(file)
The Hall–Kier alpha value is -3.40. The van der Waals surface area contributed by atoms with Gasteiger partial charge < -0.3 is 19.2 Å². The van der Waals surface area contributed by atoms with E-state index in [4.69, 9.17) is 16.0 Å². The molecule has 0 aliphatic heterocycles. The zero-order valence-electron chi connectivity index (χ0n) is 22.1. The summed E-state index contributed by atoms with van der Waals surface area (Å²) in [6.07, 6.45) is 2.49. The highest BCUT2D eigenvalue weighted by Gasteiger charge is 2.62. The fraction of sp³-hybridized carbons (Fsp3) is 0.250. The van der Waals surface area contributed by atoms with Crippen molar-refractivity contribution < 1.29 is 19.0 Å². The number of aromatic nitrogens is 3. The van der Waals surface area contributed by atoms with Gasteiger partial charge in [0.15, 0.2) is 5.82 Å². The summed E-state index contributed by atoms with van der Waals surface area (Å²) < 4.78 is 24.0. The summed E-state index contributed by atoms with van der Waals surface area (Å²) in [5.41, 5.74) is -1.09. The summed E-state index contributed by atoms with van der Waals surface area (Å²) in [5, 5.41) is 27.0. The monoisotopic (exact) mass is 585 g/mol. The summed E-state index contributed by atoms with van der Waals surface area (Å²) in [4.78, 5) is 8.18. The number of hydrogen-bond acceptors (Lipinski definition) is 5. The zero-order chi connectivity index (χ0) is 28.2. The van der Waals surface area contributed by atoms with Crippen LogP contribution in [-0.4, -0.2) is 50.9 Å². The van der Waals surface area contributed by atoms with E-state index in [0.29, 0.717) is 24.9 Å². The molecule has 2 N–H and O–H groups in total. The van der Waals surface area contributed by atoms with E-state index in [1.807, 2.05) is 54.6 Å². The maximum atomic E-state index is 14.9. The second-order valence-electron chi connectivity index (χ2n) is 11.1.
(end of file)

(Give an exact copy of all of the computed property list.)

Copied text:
The Hall–Kier alpha value is -3.40. The van der Waals surface area contributed by atoms with Gasteiger partial charge < -0.3 is 19.2 Å². The van der Waals surface area contributed by atoms with E-state index in [4.69, 9.17) is 16.0 Å². The molecule has 0 aliphatic heterocycles. The zero-order valence-electron chi connectivity index (χ0n) is 22.1. The summed E-state index contributed by atoms with van der Waals surface area (Å²) in [6.07, 6.45) is 2.49. The highest BCUT2D eigenvalue weighted by Gasteiger charge is 2.62. The fraction of sp³-hybridized carbons (Fsp3) is 0.250. The van der Waals surface area contributed by atoms with Crippen molar-refractivity contribution < 1.29 is 19.0 Å². The number of aromatic nitrogens is 3. The van der Waals surface area contributed by atoms with Gasteiger partial charge in [0.15, 0.2) is 5.82 Å². The summed E-state index contributed by atoms with van der Waals surface area (Å²) < 4.78 is 24.0. The summed E-state index contributed by atoms with van der Waals surface area (Å²) in [5.41, 5.74) is -1.09. The summed E-state index contributed by atoms with van der Waals surface area (Å²) in [5, 5.41) is 27.0. The monoisotopic (exact) mass is 585 g/mol. The summed E-state index contributed by atoms with van der Waals surface area (Å²) in [4.78, 5) is 8.18. The number of hydrogen-bond acceptors (Lipinski definition) is 5. The zero-order chi connectivity index (χ0) is 28.2. The van der Waals surface area contributed by atoms with Crippen LogP contribution in [-0.4, -0.2) is 50.9 Å². The van der Waals surface area contributed by atoms with E-state index in [0.29, 0.717) is 24.9 Å². The molecule has 2 N–H and O–H groups in total. The van der Waals surface area contributed by atoms with E-state index in [1.807, 2.05) is 54.6 Å². The maximum atomic E-state index is 14.9. The second-order valence-electron chi connectivity index (χ2n) is 11.1.